Used Car Deals and Scams

used car scamsOn this web site, we normally talk about new-car deals but, for people with limited budgets, a used car may be the way to go.

However, finding great deals on used cars is not quite as easy as for new cars. It’s not that the deals aren’t out there; it’s that there are many more factors to consider when pricing and evaluating used car deals. There’s the car’s age, its mileage, its condition, whether it’s been wrecked in the past, how it’s been driven and maintained, its “book” value — and whether the deal is a scam. These are all things that don’t come into play when buying a brand new car.

We discuss the topic of buying used cars and getting the best deals in our sister web sites, and where you can find much more detail about the topic.

In this article we want to focus on a common problem that faces people who find and buy used cars online at sites such as Craigslist, Autotrader, or any other online “cars for sale” web site. It’s a scam that separates unsuspecting car buyers from their money, and provides no car. This car scam has been around for years but manages to “catch” thousands of people each year.

Here’s how the scam works

You’re searching online on Craigslist (or other car web site) and find a relatively new car with an almost unbelievable low price. The photo of the car shows it to be beautiful. The description says it’s in almost perfect condition.

You are excited to have discovered such a great deal and contact the buyer via his email (always an email address, never a telephone number). You then receive a response much like the following actual email:


The car it’s still available, has 67,971  miles,automatic transmission. It’s in perfect condition, no engine problems(3.5L 6 Cylinder Gasoline Fuel), no accidents/liens/loans. Exterior no scratches, never been repainted, interior no rips/tears/stains, never smoked inside.I have all the car’s manuals, 2 spare of keys, clean title, documents. This 2003 Nissan Altima 3.5 SE was my son’s car, he loved it very much, but he didn’t enjoy it…He died in a bike accident 9 months ago and now…I don’t need it anymore. It brings very bad memories to me and I want to get rid of it….The price is $1,921.00
Me and my husband travel a lot with our business and we want to make this deal through eBay’s Vehicle Purchase Protection Program. I just need your full name, full shipping address, along with your home/cell # so I can open a case (with no further obligation or fees). eBay will contact you with all the Transaction/shipping details you will need.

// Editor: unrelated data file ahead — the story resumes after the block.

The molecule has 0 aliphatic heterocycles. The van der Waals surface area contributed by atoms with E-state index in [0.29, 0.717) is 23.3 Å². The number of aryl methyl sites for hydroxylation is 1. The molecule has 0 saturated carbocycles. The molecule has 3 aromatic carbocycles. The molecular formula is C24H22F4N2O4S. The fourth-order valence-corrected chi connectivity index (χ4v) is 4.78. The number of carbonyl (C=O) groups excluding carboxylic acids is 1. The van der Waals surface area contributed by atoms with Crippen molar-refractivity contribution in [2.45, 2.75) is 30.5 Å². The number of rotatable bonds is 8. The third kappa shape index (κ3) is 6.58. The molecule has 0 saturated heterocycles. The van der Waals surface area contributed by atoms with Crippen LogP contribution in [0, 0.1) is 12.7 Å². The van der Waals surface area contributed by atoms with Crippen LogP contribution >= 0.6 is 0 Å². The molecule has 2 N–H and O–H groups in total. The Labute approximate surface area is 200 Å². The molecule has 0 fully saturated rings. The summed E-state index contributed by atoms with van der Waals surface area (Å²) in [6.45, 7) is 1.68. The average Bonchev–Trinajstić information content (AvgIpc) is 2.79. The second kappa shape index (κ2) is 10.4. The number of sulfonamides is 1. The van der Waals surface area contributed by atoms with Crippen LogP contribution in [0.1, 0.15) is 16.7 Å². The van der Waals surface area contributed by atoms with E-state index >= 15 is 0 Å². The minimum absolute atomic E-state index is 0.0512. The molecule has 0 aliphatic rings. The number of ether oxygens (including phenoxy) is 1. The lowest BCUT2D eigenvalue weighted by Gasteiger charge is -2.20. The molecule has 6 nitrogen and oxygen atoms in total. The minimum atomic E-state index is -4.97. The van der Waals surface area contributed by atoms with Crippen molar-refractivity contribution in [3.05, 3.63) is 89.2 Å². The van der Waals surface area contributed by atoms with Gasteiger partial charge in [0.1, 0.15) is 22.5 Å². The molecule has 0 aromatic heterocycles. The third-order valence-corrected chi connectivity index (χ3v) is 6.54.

We hope to hear soon from you.

For more pictures copy or click the following link:

May God Bless you every day,
Mary Ball

P.S: Here’s the VIN # 1N4BL11DX3C110618 so you can run a CARFAX Report just to make sure you know exactly what you’re buying!!!

It’s a very sad story and sounds very real, but it is a complete and total lie — a common car scam.

So, what’s wrong with this deal?

First, the “seller” is not Mary Ball, and most likely not even a woman. It’s a scammer who is typically in Eastern Europe, but you can’t tell that by the email address.

Second, the car is real, the VIN number is real, and the Carfax report would be for a real car — but the car doesn’t belong to the “seller.” In fact, he copied the car’s photo and VIN somewhere on the Internet. He’s pretending that he’s the owner of the car.

Third, the “seller” claims that they often travel on business and, on a subsequent email, will reveal that they and the car are not in the same location, and the car will be shipped to you at no cost — and that you’ll have a few days to inspect the car. If you don’t want to keep it, you can ship it back at their cost. In some cases, the “seller” claims to be overseas in the military, on business, on an off-shore oil rig, or any place they can’t be contacted in any way except email — never a physical address or telephone number.

Finally, they claim to have some way of “protecting” your money, such as Amazon, PayPal, or other. In the example above, they claim to use eBay’s “Buyer Protection Plan.” Although eBay has such a plan, it only applies to purchases made directly on the eBay web site. If you fall for the scam, you will be sent to a web site that looks exactly like eBay’s site, with all the right logos and graphic design (all snagged from the real site) but is fake. You will be directed to wire money to a Western Union account that sends your money directly to the scammer, not to a service  — but there’s no way for you to know that.

After you’ve wired your money, you’re done. You will never see your money again, you won’t receive a car, and the scammer is long gone. There’s nothing you can do. The scammer is in another country. He has erased his temporary email address. He can’t be located or prosecuted.

In summary, it’s always a good idea to only buy local cars so that you can meet the seller, look over the car’s title, inspect the car, test-drive it, and conduct the transaction face-to-face. If you find an online deal that seems too good to be true, it probably is.


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